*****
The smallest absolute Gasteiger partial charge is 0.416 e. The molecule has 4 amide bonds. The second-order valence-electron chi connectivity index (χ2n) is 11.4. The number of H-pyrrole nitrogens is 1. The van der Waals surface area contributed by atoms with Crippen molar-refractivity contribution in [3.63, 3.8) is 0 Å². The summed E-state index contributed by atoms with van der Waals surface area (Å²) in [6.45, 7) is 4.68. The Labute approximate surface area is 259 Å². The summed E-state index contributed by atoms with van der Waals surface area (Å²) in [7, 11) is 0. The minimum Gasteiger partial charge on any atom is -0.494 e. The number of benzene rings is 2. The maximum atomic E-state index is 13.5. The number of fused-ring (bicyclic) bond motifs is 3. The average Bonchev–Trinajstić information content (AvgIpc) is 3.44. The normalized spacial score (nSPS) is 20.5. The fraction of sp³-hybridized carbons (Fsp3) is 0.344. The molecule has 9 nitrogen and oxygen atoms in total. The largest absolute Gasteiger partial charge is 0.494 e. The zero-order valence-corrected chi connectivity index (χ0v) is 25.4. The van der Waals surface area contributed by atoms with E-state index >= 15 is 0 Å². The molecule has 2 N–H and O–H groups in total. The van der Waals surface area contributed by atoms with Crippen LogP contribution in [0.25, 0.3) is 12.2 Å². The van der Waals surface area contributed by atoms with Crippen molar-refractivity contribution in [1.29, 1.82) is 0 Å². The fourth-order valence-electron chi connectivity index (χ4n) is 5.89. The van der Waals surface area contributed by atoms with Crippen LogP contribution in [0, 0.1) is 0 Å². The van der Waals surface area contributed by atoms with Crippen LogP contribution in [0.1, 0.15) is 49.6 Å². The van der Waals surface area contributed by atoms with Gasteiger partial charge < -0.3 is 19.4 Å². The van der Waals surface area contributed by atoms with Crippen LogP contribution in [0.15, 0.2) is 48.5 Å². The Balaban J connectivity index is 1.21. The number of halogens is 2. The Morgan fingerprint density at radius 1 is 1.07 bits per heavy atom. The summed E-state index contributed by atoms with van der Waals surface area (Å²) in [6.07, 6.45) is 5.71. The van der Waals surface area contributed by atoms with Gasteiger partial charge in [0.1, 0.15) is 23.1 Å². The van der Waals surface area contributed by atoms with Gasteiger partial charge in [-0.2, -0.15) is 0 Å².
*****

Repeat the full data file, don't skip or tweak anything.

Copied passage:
The smallest absolute Gasteiger partial charge is 0.416 e. The molecule has 4 amide bonds. The second-order valence-electron chi connectivity index (χ2n) is 11.4. The number of H-pyrrole nitrogens is 1. The van der Waals surface area contributed by atoms with Crippen molar-refractivity contribution in [3.63, 3.8) is 0 Å². The summed E-state index contributed by atoms with van der Waals surface area (Å²) in [6.45, 7) is 4.68. The Labute approximate surface area is 259 Å². The summed E-state index contributed by atoms with van der Waals surface area (Å²) in [7, 11) is 0. The minimum Gasteiger partial charge on any atom is -0.494 e. The number of benzene rings is 2. The maximum atomic E-state index is 13.5. The number of fused-ring (bicyclic) bond motifs is 3. The average Bonchev–Trinajstić information content (AvgIpc) is 3.44. The normalized spacial score (nSPS) is 20.5. The fraction of sp³-hybridized carbons (Fsp3) is 0.344. The molecule has 9 nitrogen and oxygen atoms in total. The largest absolute Gasteiger partial charge is 0.494 e. The zero-order valence-corrected chi connectivity index (χ0v) is 25.4. The van der Waals surface area contributed by atoms with E-state index >= 15 is 0 Å². The molecule has 2 N–H and O–H groups in total. The van der Waals surface area contributed by atoms with Crippen LogP contribution in [0.25, 0.3) is 12.2 Å². The van der Waals surface area contributed by atoms with Crippen molar-refractivity contribution in [1.29, 1.82) is 0 Å². The fourth-order valence-electron chi connectivity index (χ4n) is 5.89. The van der Waals surface area contributed by atoms with Crippen LogP contribution in [0, 0.1) is 0 Å². The van der Waals surface area contributed by atoms with Crippen LogP contribution in [0.1, 0.15) is 49.6 Å². The van der Waals surface area contributed by atoms with Gasteiger partial charge < -0.3 is 19.4 Å². The van der Waals surface area contributed by atoms with Crippen LogP contribution in [0.15, 0.2) is 48.5 Å². The Balaban J connectivity index is 1.21. The number of halogens is 2. The Morgan fingerprint density at radius 1 is 1.07 bits per heavy atom. The summed E-state index contributed by atoms with van der Waals surface area (Å²) in [6.07, 6.45) is 5.71. The van der Waals surface area contributed by atoms with Gasteiger partial charge in [0.1, 0.15) is 23.1 Å². The van der Waals surface area contributed by atoms with Gasteiger partial charge in [-0.2, -0.15) is 0 Å².